How to pin
Usually you’ll be pinning two pieces of fabric right sides together. Place your pins about a half an inch away
from the edge of your fabric. And you can place pins into your fabric either parallel to the edge or
perpendicular to it.
Be sure to remove each pin before it reaches your machine needle. Sewing over a pin could damage your Seam Allowances
machine or break the needle, which could be dangerous.
The seam allowance is the distance you sew your seam from the raw edge of your fabric. Most patterns are
designed with a 5/8” seam allowance (check your pattern instructions to be sure). Therefore, you’ll be
stitching 5/8” from the raw edge of your fabric unless otherwise instructed.
Most machines have seam guides – lines etched into the throat plate (the metal part that sits beneath your
presser foot) to help you sew straight seams. As you sew, just place the raw edge of your fabric against
the appropriate seam guide.
If your machine doesn’t have seam guides, you can make your own by sticking a piece of tape onto your
throat plate, with the edge of the tape 5/8” from the needle.
This is just sewing in a straight line.
One way to practice stitching straight is to sew along the printed lines of a piece of notebook paper with an
Practice stitching before making your first project. Take a good-sized square of cheap fabric, fold it in half,
and just sew. Experiment with all the different types of stitches your sewing machine can make, adjusting
both length and width.
And as you start to sew a new seam, pull the two thread tails away from you for your first couple of
stitches. This helps keep the front edge of your fabric from getting pushed down into the throat plate by
the needle and possibly jamming the machine.
Sometimes you’ll need to stitch fabric sections together temporarily. You can do this with a basting stitch -
a straight stitch that has a very long stitch length. The longer length of these stitches makes them easy to
remove. Try the longest stitch setting on your machine for basting.
Ending a Row of Stitching
At the end of a row of stitching, you’ll usually want to anchor your seam to keep it from coming loose. The
most common way to do this is to backstitch. After making your last stitch, stop, leave your presser foot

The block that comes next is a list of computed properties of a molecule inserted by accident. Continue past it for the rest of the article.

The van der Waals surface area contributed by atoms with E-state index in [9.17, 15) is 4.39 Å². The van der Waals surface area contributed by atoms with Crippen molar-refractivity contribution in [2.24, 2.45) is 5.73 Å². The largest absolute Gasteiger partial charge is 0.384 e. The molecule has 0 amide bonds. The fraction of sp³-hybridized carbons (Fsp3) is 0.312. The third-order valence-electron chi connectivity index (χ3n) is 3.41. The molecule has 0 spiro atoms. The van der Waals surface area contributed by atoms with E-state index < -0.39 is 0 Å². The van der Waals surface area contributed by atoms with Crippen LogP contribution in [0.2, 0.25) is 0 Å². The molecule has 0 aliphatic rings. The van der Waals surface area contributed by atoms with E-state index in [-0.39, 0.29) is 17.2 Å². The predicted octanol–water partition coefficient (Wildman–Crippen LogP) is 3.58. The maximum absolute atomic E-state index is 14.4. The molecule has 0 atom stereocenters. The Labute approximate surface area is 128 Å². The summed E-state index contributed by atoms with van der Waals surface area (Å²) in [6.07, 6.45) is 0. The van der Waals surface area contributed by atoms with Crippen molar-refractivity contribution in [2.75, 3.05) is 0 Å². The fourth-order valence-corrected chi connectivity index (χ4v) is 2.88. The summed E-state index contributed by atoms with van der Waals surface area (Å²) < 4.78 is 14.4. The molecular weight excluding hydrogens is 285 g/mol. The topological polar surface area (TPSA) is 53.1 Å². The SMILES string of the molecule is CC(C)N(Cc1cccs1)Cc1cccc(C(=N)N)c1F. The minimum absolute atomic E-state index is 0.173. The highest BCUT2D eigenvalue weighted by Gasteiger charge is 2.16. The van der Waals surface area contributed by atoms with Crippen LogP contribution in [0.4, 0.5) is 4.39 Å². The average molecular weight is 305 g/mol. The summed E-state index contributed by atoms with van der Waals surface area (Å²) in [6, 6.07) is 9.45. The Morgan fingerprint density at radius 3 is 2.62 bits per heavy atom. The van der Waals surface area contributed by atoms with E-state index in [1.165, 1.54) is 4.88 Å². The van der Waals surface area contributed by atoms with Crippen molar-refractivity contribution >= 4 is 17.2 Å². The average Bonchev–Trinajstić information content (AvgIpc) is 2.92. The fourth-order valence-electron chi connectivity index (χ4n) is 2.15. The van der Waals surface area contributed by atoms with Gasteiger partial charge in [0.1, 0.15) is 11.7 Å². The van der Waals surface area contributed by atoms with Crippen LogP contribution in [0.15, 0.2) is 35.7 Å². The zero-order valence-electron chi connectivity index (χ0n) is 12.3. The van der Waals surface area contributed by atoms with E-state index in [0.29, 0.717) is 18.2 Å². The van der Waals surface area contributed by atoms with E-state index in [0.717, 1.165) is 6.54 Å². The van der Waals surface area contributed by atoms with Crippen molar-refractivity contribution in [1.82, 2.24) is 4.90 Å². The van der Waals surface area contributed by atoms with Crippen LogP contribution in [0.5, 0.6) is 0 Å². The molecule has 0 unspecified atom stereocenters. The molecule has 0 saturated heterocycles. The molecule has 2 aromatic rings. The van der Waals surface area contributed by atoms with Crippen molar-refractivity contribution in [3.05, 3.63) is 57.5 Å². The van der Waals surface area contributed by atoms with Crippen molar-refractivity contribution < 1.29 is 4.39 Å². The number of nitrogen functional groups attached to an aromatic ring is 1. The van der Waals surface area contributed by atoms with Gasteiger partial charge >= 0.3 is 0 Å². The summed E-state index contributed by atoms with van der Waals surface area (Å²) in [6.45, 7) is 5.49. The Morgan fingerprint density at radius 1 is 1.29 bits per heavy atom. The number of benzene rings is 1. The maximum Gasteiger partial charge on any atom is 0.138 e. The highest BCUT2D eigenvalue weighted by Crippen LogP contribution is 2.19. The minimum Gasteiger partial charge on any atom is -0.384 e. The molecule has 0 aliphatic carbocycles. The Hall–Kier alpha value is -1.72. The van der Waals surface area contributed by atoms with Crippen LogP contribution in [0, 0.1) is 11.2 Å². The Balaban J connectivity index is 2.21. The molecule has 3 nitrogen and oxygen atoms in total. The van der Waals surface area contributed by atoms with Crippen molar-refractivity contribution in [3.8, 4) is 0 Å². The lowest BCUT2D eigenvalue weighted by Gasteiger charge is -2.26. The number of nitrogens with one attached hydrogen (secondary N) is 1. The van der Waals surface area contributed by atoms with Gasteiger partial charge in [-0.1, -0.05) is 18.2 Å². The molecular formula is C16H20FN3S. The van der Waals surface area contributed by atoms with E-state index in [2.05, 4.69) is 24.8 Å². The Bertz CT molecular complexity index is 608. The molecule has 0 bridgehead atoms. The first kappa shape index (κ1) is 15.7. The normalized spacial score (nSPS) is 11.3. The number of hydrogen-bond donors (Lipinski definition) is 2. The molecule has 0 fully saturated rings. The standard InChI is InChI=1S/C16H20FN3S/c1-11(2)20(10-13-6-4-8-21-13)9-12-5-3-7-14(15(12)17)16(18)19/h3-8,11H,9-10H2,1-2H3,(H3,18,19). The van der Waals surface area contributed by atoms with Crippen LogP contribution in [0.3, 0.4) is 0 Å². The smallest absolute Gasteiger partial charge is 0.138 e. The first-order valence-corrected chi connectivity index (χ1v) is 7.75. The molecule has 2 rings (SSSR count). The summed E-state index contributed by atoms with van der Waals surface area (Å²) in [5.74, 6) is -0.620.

down and put your machine into reverse. Sew two to four stitches in the opposite direction.
Stitching Around Curves
Curves can be a bit tricky to navigate. When you stitch a curved edge, it’s important to make sure the raw
edge of your fabric stays at the seam guide. Take your time around curves until your skill develops. And
although it can be tempting, don’t stretch an inner curved piece of fabric into a straight edge to make it
easier to sew. You’ll end up stretching your fabric out of shape.
To stitch a corner, as you come to it, slow down and stop 5/8” (or whatever your seam allowance is) from
the edge of your fabric. Leave your machine needle down in your fabric, lift your presser foot, and pivot
(turn) your fabric until the next fabric edge is against your seam guide. Place your presser foot back down
and continue sewing.
For stitching a very deep angle that will be turned, such as in a shirt collar, stop stitching slightly more than
5/8” (or whatever your seam allowance is) from the edge of your fabric. Leave your needle down in the
fabric, lift your presser foot, and pivot your fabric about forty five degrees. Put your presser foot down and
make one to two stitches. Leave your needle down in your fabric, lift your presser foot again, and pivot
your fabric until the next fabric edge is against your seam guide. Put your presser foot down and continue
sewing. The stitching will be squared off at the tip of the corner instead of coming to a sharp point. This
actually helps create a sharper point once your item is turned right side out.
A zigzag stitch is created when your machine needle makes a side-to-side motion while your fabric moves
forward. It can be used for decorative topstitching, to finish a raw edge, or as a stretch stitch when sewing
knits. You can use a fine, dense zigzag stitch to make buttonholes if your sewing machine doesn’t have a
buttonhole stitch. Both the length and the width of a zigzag stitch are usually adjustable.
Learn to Sew Lesson #10: Learn to Stitch
|Sewing Information, Advice, How-to